Science has proved that monetary rewards to top performers actually leads them to worse performance!  And bonuses certainly don’t work if you want to encourage creativity and innovation.  What works best is recognition and allowing people to learn, have individual goals and work on projects that they really care about and can focus on.

Obviously this is very different to how most organisations run their rewards and bonus schemes, but it may highlight some of the issues we’ve seen recently where money has mattered more than results.  We need to now consider the science to help people excel – pay enough so that money isn’t an issue, and then give your employees high recognition, the chance to branch out on their own and the opportunity to learn and grow.  Have a look at the video by RSA which talks about the research that shows how this is true.

RSA Video

Additionally, a McKinsey global survey on cash as a motivator found that while performance-based cash bonuses were used frequently (68 percent of respondents), employees still viewed “praise and commendation from their immediate manager” as being more effective than cash.  And of the list of HR Solutions’ Top 10 Engagement Drivers, recognition was number one.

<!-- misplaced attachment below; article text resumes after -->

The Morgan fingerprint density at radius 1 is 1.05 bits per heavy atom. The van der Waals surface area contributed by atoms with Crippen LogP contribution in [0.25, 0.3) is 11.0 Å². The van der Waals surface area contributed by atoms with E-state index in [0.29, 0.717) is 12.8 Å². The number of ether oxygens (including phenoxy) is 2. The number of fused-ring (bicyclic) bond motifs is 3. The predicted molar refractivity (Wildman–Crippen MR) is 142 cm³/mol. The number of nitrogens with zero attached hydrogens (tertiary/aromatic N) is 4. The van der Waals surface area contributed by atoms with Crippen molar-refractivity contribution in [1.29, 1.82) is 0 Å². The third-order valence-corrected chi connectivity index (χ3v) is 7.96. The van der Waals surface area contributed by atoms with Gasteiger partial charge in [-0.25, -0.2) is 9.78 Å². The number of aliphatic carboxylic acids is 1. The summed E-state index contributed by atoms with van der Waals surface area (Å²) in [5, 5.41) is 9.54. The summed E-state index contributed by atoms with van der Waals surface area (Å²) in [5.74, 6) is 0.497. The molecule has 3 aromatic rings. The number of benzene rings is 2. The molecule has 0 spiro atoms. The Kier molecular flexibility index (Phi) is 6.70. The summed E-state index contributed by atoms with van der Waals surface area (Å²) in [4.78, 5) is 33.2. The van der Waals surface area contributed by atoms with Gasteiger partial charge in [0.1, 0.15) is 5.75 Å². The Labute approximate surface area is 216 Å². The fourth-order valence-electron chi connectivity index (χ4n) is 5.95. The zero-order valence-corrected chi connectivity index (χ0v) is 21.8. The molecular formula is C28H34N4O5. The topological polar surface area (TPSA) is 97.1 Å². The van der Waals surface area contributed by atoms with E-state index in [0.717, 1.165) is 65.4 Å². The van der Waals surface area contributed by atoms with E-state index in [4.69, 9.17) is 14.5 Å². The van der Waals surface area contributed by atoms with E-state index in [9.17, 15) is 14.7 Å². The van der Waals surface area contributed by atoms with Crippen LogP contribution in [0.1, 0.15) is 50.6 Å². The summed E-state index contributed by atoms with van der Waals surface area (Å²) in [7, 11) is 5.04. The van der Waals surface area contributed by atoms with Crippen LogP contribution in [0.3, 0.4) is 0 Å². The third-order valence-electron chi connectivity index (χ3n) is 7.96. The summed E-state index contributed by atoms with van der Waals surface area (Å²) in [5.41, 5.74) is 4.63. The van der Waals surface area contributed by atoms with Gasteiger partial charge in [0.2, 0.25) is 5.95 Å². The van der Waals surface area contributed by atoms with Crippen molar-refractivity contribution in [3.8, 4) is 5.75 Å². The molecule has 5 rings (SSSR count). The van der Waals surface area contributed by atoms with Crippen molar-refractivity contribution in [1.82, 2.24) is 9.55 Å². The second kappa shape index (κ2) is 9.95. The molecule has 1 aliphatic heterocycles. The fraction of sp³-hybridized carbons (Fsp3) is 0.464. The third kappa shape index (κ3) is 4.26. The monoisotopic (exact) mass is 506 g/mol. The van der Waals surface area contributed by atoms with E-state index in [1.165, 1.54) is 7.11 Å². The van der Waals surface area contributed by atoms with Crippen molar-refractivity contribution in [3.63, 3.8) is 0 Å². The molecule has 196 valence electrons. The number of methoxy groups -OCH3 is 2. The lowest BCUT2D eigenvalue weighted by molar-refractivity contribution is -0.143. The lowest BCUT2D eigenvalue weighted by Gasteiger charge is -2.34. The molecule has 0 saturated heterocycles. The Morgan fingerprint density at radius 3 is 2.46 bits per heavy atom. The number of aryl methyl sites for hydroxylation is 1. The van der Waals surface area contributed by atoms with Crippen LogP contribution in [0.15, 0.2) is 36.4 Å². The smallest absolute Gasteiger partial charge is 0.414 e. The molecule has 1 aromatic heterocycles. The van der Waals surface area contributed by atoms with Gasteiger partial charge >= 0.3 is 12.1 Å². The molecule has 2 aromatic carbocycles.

If you have a strong team, who are learning and growing, the benefits to the organisation should be easy to see.

Employees want management who lead by example and bring meaning and direction to the team’s work, using their leadership skills to help every team member to continuously improve by providing tools, training, techniques and opportunities to take the initiative and achieve successful results.

Can you think of ways that you can use the creativity of your team members, and give them the chance to put their ideas into practice?  Employees want to be intellectually challenged and to be able to take ownership for their work.  So give them the opportunity, and remember to provide them with accurate and timely feedback.

 

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  1. Pingback: Losing Out Through High Turnover | Assiem

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